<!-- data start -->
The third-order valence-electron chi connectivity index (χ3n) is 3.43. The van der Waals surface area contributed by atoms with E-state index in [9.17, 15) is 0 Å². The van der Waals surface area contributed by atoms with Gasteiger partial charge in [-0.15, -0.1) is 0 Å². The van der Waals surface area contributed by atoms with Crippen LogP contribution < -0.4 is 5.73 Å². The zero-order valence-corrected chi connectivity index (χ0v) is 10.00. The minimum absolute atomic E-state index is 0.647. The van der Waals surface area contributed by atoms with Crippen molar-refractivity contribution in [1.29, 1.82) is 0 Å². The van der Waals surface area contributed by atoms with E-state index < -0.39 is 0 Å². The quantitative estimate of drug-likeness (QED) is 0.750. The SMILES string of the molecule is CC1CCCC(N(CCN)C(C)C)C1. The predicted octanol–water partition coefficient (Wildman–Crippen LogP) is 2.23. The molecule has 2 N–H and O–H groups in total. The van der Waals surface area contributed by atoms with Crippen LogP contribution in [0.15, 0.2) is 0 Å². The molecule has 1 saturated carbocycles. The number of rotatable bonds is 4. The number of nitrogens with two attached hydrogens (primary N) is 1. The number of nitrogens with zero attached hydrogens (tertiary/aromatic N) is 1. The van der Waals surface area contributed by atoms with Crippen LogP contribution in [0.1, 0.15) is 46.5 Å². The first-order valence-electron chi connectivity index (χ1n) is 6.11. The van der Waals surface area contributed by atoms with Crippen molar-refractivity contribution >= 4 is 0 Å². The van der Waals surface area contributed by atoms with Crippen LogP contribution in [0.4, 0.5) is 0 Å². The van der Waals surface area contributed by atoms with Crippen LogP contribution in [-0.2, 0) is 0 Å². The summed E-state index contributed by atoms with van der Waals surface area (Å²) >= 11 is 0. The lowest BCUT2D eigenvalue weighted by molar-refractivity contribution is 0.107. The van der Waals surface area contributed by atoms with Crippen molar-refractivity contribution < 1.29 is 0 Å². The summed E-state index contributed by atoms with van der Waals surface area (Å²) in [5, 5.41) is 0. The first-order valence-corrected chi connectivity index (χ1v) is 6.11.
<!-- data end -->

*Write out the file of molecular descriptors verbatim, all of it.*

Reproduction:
The third-order valence-electron chi connectivity index (χ3n) is 3.43. The van der Waals surface area contributed by atoms with E-state index in [9.17, 15) is 0 Å². The van der Waals surface area contributed by atoms with Gasteiger partial charge in [-0.15, -0.1) is 0 Å². The van der Waals surface area contributed by atoms with Crippen LogP contribution < -0.4 is 5.73 Å². The zero-order valence-corrected chi connectivity index (χ0v) is 10.00. The minimum absolute atomic E-state index is 0.647. The van der Waals surface area contributed by atoms with Crippen molar-refractivity contribution in [1.29, 1.82) is 0 Å². The van der Waals surface area contributed by atoms with E-state index < -0.39 is 0 Å². The quantitative estimate of drug-likeness (QED) is 0.750. The SMILES string of the molecule is CC1CCCC(N(CCN)C(C)C)C1. The predicted octanol–water partition coefficient (Wildman–Crippen LogP) is 2.23. The molecule has 2 N–H and O–H groups in total. The van der Waals surface area contributed by atoms with Crippen LogP contribution in [0.15, 0.2) is 0 Å². The molecule has 1 saturated carbocycles. The number of rotatable bonds is 4. The number of nitrogens with two attached hydrogens (primary N) is 1. The number of nitrogens with zero attached hydrogens (tertiary/aromatic N) is 1. The van der Waals surface area contributed by atoms with Crippen LogP contribution in [0.1, 0.15) is 46.5 Å². The first-order valence-electron chi connectivity index (χ1n) is 6.11. The van der Waals surface area contributed by atoms with Crippen molar-refractivity contribution >= 4 is 0 Å². The van der Waals surface area contributed by atoms with Crippen LogP contribution in [0.4, 0.5) is 0 Å². The van der Waals surface area contributed by atoms with Crippen LogP contribution in [-0.2, 0) is 0 Å². The summed E-state index contributed by atoms with van der Waals surface area (Å²) >= 11 is 0. The lowest BCUT2D eigenvalue weighted by molar-refractivity contribution is 0.107. The van der Waals surface area contributed by atoms with Crippen molar-refractivity contribution < 1.29 is 0 Å². The summed E-state index contributed by atoms with van der Waals surface area (Å²) in [5, 5.41) is 0. The first-order valence-corrected chi connectivity index (χ1v) is 6.11.